A revision to a draft law on national heroes and martyrs aims to prevent public behavior deemed to glorify Japan's invasion of China in the 1930s, lawmakers said on Wednesday.
Several incidents involving people in Japanese military uniforms taking selfies outside memorials and other locations associated with the War of Resistance Against Japanese Aggression (1931-45) have sparked anger in recent years.
Some were charged with disturbing public order. Yet a clause added to the latest draft law on protecting the reputation of Chinese heroes and martyrs would outlaw such behavior, opening the door to tougher penalties.
The draft was submitted for second review to the Standing Committee of the National People's Congress, the top legislature, on Wednesday.
Hu Keming, vice-chairman of the NPC's Constitution and Law Committee, said behavior such as taking offensive selfies damages the dignity of the State, hurts people's feelings and has a negative effect on society. Legal consequences need to be further clarified and penalties increased, he said.
In a recent case, two men received 15-day administrative detentions for posing for pictures online dressed in Imperial Japanese military uniforms in front of a memorial site in Nanjing, Jiangsu province, in February.
Their actions generated widespread public anger as the site is where many Chinese lost their lives fighting Japanese aggression in 1937.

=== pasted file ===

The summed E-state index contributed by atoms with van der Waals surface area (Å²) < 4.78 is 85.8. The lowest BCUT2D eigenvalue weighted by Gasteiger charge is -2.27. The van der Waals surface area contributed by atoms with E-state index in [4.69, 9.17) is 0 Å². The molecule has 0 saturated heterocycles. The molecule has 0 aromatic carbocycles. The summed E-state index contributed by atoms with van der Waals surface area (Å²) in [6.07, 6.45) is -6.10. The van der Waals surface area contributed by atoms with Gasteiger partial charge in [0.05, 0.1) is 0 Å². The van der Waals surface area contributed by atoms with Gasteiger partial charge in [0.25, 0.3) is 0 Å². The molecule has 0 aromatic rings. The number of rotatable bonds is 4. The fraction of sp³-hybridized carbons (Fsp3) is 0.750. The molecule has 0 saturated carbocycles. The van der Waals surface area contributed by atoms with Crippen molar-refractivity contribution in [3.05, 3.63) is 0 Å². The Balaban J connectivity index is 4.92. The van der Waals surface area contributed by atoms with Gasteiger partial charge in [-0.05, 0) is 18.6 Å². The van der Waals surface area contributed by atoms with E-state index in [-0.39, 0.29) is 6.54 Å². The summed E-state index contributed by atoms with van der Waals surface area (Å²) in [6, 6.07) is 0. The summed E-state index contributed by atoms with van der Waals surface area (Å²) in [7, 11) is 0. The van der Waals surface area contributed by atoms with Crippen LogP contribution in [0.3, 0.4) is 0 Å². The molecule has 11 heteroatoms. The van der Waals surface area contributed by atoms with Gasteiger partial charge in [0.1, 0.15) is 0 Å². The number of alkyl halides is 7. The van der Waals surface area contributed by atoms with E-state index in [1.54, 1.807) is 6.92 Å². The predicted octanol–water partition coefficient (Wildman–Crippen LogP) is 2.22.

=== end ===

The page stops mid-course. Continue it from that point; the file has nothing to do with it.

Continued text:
The two were punished in accordance with the Public Security Administration Punishments Law for a creating a disturbance.
"The new clause mainly targets acts that glorify the Japanese invasion and invaders. It also clearly states that such behavior won't be tolerated," said He Yun'ao, director of Nanjing University's Institute of Culture and Natural Heritage.
He is a member of the National Committee of the 13th Chinese People's Political Consultative Conference, the top political advisory body. He and several other members submitted a proposal asking the NPC during this year's annual meeting in March to clarify the legal responsibility for such acts.
Some people in China have slandered or denigrated heroes and martyrs via the internet, magazines and other media in recent years, in the name of "academic freedom", "restoring history" or "probing into details", the NPC Standing Committee said in a statement.
In addition to glorifying the Japanese invasion, the draft also added movies to the list of media through which people would be prohibited from insulting heroes and martyrs, joining radio and TV.
The revised draft also stipulates that network operators should respond quickly if they find messages harmful to heroes, and prevent such messages originating abroad from spreading in China.
Occupying, defacing and damaging martyrs' memorials will be strictly prohibited, the draft said.